More than 30% of Alabama Hyundai workers support effort to join UAW

The UAW said Thursday more than 30% of the workers at the Montgomery, Ala., Hyundai plant have signed up to support the effort to join the union. File Photo by Brian Kersey/UPI
1 of 3 | The UAW said Thursday more than 30% of the workers at the Montgomery, Ala., Hyundai plant have signed up to support the effort to join the union. File Photo by Brian Kersey/UPI | License Photo

Feb. 1 (UPI) -- The United Auto Workers union said Thursday that Hyundai workers have signed up more than 30% of the auto workers at a plant in Alabama for an organizing campaign to join the union.

In a video produced by the UAW, pro-union Hyundai workers at the Montgomery, Ala., plant said they are standing up to join the UAW.


"Montgomery, Alabama -- the city where Rosa Parks sat down, and the city where thousands of Hyundai workers are ready to stand up," workers in the video said.

The workers in the video expressed their reasons for wanting to join the UAW.

Drena Smith has worked for Hyundai for 19 years.

"I'm getting close to retirement and the company has literally broken me down," Smith said. "We need compensation for that when we retire. Not just a cake and a car discount for a car we can't afford to buy because we won't have any income. We need a real retirement; we need to win our union."


Smith, who works in the paint shop at the plant, has had rotator cuff surgery on both shoulders and carpal tunnel surgery in one hand.

Dewayne Naylor works in the Hyundai plant Body Shop Quality Control.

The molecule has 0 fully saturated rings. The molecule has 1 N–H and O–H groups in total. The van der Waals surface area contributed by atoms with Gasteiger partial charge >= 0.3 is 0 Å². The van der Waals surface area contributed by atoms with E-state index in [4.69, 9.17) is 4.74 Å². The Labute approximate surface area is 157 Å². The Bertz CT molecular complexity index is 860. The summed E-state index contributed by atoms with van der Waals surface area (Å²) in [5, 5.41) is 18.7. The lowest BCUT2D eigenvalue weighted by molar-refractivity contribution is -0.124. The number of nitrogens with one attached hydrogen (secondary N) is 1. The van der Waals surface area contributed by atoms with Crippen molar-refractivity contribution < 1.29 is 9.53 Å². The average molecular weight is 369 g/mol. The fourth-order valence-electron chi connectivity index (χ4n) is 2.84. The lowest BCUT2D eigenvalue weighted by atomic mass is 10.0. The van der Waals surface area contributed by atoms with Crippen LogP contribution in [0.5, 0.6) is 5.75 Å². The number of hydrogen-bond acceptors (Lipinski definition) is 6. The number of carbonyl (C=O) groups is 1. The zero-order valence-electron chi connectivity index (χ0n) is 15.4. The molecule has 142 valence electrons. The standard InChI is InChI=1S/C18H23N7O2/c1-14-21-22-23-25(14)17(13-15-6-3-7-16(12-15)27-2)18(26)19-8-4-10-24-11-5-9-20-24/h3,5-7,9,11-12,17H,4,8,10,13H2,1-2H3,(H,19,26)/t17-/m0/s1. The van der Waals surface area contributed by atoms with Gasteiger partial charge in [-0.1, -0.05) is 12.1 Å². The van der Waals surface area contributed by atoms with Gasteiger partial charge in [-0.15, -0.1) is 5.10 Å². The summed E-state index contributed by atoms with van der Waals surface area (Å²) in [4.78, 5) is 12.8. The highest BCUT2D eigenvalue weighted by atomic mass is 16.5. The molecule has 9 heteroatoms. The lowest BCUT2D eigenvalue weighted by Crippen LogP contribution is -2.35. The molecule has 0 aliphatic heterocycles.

"Over the last ten years, most of my raises have been just 12 or 13 cents an hour. The price of their cars, they go up every year. But my pay don't. If we don't get the union here, our pay will never keep up," Naylor said.

Alabama Republican Governor Kay Ivey last month opposed the auto worker's efforts to join the UAW, saying she "will always stand strong for our hardworking men and women" but alleging the "Alabama model for economic success is under attack."

"A national labor union, the United Automotive Workers (UAW), is ramping up efforts to target non-union automakers throughout the United States, including ours here in Alabama," she said.

Ivey said Alabama is a top five auto manufacturing state with 50,000 workers in that industry.

National federal labor law gives workers the legal right to decide themselves whether or not to join a union. Once they decide to join a union, employers are required by law to recognize the union and to enter collective bargaining with the workers on compensation and working conditions.


The National Labor Relations Act makes clear that "it is the policy of the United States to encourage collective bargaining by protecting workers' full freedom of association. The NLRA protects workplace democracy by providing employees at private-sector workplaces the fundamental right to seek better working conditions and designation of representation without fear of retaliation."

The Montgomery Hyundai organizing campaign is supported by the UAW, but workers at the plant who believe a union will improve their lives are choosing to sign up fellow workers to join the union.

Ronald Terry, a temp for three years before becoming full-time, said he was paid $11.03 an hour the whole time he was a temp.

"With the union, we can bring our pay and benefits up to a higher standard," Terry said. "That's how you motivate your workers. It's not just good for us, it's good for the product we produce."

According to the UAW, since the union's successful strike against the Detroit Three automakers, more than 10,000 non-union autoworkers have signed union cards "at Volkswagen in Chattanooga, Tennessee, and Mercedes in Vance, Alabama, while workers at over two dozen other facilities continue to organize."

In November, UAW President Sean Fain said the Union was "going to organize like we've never organized before" following the strike that won record contracts for autoworkers at Stellantis, GM and Ford.


The UAW represents 47% of the U.S. automotive workforce in vehicle manufacturing. The organizing campaign seeks to gain support for the union from the other 57% who are not represented by unions.

Toyota, Honda, Hyundai, Subaru and Nissan all announced plans to raise worker pay following the UAW strike win.

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